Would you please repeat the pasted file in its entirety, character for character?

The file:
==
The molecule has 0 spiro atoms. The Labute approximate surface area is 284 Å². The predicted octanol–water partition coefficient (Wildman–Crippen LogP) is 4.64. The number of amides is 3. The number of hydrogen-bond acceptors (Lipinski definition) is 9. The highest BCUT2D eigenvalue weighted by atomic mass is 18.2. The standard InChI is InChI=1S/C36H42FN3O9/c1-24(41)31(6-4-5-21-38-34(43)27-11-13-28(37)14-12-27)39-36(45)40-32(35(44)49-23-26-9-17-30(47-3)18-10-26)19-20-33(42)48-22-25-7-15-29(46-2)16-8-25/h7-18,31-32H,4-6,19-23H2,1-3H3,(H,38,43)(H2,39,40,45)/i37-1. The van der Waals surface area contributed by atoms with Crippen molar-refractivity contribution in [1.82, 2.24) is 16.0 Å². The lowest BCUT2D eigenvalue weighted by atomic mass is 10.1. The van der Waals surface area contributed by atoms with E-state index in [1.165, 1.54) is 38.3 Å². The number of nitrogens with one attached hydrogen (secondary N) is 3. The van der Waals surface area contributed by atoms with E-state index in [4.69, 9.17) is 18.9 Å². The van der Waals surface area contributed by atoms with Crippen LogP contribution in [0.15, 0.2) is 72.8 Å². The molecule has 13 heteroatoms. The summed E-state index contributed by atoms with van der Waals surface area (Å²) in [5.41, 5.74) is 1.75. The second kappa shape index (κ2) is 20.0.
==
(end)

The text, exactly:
The molecule has 0 spiro atoms. The Labute approximate surface area is 284 Å². The predicted octanol–water partition coefficient (Wildman–Crippen LogP) is 4.64. The number of amides is 3. The number of hydrogen-bond acceptors (Lipinski definition) is 9. The highest BCUT2D eigenvalue weighted by atomic mass is 18.2. The standard InChI is InChI=1S/C36H42FN3O9/c1-24(41)31(6-4-5-21-38-34(43)27-11-13-28(37)14-12-27)39-36(45)40-32(35(44)49-23-26-9-17-30(47-3)18-10-26)19-20-33(42)48-22-25-7-15-29(46-2)16-8-25/h7-18,31-32H,4-6,19-23H2,1-3H3,(H,38,43)(H2,39,40,45)/i37-1. The van der Waals surface area contributed by atoms with Crippen molar-refractivity contribution in [1.82, 2.24) is 16.0 Å². The lowest BCUT2D eigenvalue weighted by atomic mass is 10.1. The van der Waals surface area contributed by atoms with E-state index in [1.165, 1.54) is 38.3 Å². The number of nitrogens with one attached hydrogen (secondary N) is 3. The van der Waals surface area contributed by atoms with E-state index in [4.69, 9.17) is 18.9 Å². The van der Waals surface area contributed by atoms with Crippen LogP contribution in [0.15, 0.2) is 72.8 Å². The molecule has 13 heteroatoms. The summed E-state index contributed by atoms with van der Waals surface area (Å²) in [5.41, 5.74) is 1.75. The second kappa shape index (κ2) is 20.0.